So in continuing weighing of options with regards to attaining a stable fuel supply I have come to a crossroads. Can a dedicated wood gasifier, say like a WK; be run on 100% charcoal with no other modifications?
In practice, that would be running wood for a week or so, and then running the hopper down and refilling with charcoal and carrying on with no hard changes to the system.
Is this possible? If so, it could be a great benefit to those trying to take advantage of a wide, diverse selection of fuel sources.
Yes it will work - at least for a while. My main concern would be managing the heat while running just charcoal without any modifications like water or exhaust injection. Wood naturally supplies the moisture used in the hydrogen endothermic reaction in a wood gasifier.
Wood gasifiers automatically make the charcoal that you would otherwise have to make yourself if you wanted to run just charcoal.
Thanks Don, that is what I figured seeing as though everything below the nozzles is charcoal anyway right?
I don’t think it would be too hard to rig up a steam injection system to inject through the air nozzles when running char, maybe an exchanger using heat from the grate area, or exit gas stream?
I would benefit from being able to use both
You might need to experiment some, but I think you could just soak some percentage of the charcoal in water, or pour a measured amount of water in the hopper with the charcoal. You could also quench the charcoal with water, and store it slightly damp. The WK and most wood gasifiers are designed to condense excess water anyways, and the steam will distribute itself evenly as the charcoal heats up. Doing this, I think you could get by with no steam injection system or other modifications.
If the hopper exceeds 250 F, you’ll need to add more water. You will also notice a drop in power if the water runs out, due to the lack of hydrogen.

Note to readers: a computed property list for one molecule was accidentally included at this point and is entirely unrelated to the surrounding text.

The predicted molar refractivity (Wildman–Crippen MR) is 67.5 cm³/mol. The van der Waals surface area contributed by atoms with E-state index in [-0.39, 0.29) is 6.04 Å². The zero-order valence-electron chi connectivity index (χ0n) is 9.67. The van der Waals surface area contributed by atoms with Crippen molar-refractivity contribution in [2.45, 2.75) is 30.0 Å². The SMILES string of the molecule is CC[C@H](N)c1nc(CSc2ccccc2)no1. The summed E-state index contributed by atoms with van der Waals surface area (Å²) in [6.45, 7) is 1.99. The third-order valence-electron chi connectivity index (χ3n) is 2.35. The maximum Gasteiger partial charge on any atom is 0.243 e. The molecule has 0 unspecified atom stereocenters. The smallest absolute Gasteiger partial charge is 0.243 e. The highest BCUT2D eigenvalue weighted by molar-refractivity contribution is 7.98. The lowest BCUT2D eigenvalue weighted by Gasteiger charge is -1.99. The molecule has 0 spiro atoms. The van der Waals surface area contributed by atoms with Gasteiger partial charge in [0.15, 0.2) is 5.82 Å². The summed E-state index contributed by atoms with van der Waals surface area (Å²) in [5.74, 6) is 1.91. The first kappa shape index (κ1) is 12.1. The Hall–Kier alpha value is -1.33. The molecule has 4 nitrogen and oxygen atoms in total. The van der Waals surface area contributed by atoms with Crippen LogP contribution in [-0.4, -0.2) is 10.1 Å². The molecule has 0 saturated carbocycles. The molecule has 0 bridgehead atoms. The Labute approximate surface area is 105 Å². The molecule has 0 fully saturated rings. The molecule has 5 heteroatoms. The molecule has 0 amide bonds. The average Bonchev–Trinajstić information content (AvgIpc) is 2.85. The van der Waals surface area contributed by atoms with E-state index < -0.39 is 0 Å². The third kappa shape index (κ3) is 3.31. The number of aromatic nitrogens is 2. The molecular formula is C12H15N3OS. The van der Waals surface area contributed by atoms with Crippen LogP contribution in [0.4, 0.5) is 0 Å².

Bigger pieces and as “undercooked” as possible will be better. What kind of charcoal would it be?
And, just curious, why are you trying to do this?
The wood would be “scrap wood” that has nails and other foreign stuff in it, wood that does not lend itself to making pellets or chips/chunks. I can get quite a lot locally for free, and I figure it could be made into charcoal just as easy as any other wood since nails and other contaminants would either be destroyed or are easily removed by transforming to charcoal and crushing it during processing.
The ability of running charcoal in a wood gasifier would allow me to utilize this scrap wood for fuel along with more suitable woody fuels like tree limbs, straw, and logging residues that I have available to me.
The whole idea is based on the assumption that nails and so on would be easy to separate out after the wood has been turned into charcoal.
You could add some green wood with it.
Depending on the nail size, it may be easier to just run it, and clean the nails out of the gasifier occasionally. I did this for awhile to use up some pallet scrap wood. Can be a pain sometimes but certainly works.
Making charcoal and especially trying to sort the nails etc. sounds like a lot more trouble to me, and you’ll need to handle about twice the material per mile.